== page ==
Paris-based Photographer on "Finding The Value in Changes, Attempting to Capture The Beauty of Imperfection in Daily Life."
Paris-based Japanese photographer Kenta Umemoto is a rising force. His portraits offer a hint of Roversi with a touch of Knight-like experimentations, and his still life compositions an unintentional nod to Penn. Yet it’s legendary Kyoto-born photographer Keiichi Tahara (1951-2017) known as the “photographer of light”, who’s monochromatic photography holds greatest inspiration for Umemoto. Umemoto’s rich and vibrant colours found in his photographs reflect the beauty of life, with an impulsive and expressive controlled stillness that seems both spontaneous and intentional. The contradictions result in an incredibly captivating and fluid essence of photography.
Starting his day with an all-important morning stretch, it’s the rhythm of movement that sets the tone for endurance and force for his day ahead. Paired with his camera, he then works with a combination of digital and analog tools to finalise his images. We meet with Umemoto to know more on his ongoing series titled Flōra, currently on view in Paris. Through the personal photographic series, Umemoto intentionally distorts flowers and captures them as unreal dynamic virtual images “like the swell of the moonlight reflecting on the surface of the water.”
Joanna Champ: How do your photography process typically begin? Do you usually plan or sketch an idea, or are more spontaneous?
Kenta Umemoto: Planning comes first, I always start by doing some rough sketches, considering visual achievements, light options, colour, then I basically choose the right camera which fits best for each specific projects. Since my interest on subjects are diverse, which varies from landscapes, botanicals, beauty and fine arts, it is very important for me to be well-prepared visually and mentally. Once my preparation is completed, I just go with the flow.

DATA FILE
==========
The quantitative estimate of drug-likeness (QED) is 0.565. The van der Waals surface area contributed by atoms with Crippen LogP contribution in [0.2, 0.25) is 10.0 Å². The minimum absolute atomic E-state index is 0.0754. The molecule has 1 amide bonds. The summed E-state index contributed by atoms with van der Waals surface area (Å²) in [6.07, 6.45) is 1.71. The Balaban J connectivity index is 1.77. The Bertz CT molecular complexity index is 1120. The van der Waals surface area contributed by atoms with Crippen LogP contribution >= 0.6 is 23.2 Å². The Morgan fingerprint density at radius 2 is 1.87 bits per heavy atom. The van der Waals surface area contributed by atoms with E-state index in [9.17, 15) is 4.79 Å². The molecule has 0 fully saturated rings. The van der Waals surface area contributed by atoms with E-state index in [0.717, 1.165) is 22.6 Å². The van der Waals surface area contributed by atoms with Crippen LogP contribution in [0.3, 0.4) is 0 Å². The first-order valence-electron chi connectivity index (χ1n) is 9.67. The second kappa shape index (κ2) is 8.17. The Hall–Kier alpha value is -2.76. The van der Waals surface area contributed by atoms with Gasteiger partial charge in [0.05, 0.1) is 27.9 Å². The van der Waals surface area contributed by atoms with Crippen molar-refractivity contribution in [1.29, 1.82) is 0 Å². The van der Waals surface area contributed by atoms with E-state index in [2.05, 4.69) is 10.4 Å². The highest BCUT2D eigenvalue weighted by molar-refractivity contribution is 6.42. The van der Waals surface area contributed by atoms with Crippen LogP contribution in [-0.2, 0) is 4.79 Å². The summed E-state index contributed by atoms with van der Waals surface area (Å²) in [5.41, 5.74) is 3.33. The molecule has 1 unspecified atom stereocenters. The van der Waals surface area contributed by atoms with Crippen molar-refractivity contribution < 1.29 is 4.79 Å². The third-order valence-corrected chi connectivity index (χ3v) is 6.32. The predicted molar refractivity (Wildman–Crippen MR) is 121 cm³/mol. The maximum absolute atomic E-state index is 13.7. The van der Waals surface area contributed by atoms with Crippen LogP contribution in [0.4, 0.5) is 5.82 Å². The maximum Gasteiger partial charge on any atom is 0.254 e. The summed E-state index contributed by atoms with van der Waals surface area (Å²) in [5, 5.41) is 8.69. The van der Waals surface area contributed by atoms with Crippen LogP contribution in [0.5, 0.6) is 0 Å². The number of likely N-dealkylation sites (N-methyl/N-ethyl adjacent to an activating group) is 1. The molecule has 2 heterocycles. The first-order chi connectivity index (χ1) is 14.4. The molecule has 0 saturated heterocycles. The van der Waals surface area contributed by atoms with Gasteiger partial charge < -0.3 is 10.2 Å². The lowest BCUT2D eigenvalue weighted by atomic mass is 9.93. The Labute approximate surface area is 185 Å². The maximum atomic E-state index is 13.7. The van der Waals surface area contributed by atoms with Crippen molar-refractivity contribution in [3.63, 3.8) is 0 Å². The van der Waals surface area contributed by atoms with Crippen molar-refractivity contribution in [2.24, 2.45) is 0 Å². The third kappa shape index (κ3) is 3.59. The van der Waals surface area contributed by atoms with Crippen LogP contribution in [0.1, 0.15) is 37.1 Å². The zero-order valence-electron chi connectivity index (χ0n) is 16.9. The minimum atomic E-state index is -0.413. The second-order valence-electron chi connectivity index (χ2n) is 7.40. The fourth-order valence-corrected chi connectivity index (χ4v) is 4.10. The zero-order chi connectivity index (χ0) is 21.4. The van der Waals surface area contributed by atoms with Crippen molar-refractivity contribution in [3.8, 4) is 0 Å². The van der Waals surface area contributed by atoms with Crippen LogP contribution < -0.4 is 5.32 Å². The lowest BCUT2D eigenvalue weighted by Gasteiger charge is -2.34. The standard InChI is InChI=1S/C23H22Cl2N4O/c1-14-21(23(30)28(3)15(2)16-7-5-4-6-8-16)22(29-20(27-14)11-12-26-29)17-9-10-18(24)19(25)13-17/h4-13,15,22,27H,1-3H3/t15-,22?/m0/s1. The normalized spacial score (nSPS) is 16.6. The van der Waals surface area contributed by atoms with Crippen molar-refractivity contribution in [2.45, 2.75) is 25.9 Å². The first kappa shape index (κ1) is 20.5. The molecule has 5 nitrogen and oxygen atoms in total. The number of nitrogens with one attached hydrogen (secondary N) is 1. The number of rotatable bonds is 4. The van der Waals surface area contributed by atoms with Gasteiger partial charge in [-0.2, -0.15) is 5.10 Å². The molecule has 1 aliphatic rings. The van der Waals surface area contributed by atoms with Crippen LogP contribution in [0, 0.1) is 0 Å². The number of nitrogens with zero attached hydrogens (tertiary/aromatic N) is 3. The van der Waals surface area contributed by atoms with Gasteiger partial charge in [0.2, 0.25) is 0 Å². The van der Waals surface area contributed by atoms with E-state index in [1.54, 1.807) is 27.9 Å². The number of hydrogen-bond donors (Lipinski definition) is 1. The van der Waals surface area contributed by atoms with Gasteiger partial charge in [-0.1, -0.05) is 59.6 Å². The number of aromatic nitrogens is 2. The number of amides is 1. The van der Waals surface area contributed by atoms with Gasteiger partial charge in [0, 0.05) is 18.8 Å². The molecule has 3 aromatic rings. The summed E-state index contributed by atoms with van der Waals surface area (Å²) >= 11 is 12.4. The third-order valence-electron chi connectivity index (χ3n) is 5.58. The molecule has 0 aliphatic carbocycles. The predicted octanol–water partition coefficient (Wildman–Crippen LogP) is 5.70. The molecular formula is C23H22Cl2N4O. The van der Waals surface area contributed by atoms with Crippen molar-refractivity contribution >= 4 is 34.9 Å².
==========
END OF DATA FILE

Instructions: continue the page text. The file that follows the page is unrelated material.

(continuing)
Your Flōra series also reflects your interpretation of the concept of “yuragi” (that which brings beauty to irregular changes). What does the concept “yuragi” mean to you?
In Japanese, when you say “Yuragu”(verb), it means that you are in the mood to lose the confidence and determination. However, when you say “Yuragi” (noun), it turns into aesthetic, poetic, comfort to certain degree. Thus, I believe “Yuragi” is an attitude of finding the value in changes, attempting to capture the beauty of imperfection in daily life.
How do you find the balance of distorting or enhancing an image, without it looking unrealistic?
It is all about intuition, my technique can easily get out of hand when it comes to manipulating my images, once I find what I am looking for, I can then stop the process.
Who are some of your main heroes in photography, or art?
I am inspired by several artists, one of my hero is Keiichi Tahara (1951-2017). I remembered the day I discovered his work in a vintage bookstore in Jimbo-cho, I was totally fascinated by his wide range of aesthetic visions. He definitely fueled my passion for photography and inspired me to pursue my dreams.
As the series is ongoing, what do you aim to achieve through each image?
Relentlessly pushing the boundaries and exploring new techniques. My ultimate goal and obsession is to capture the unseen beauty.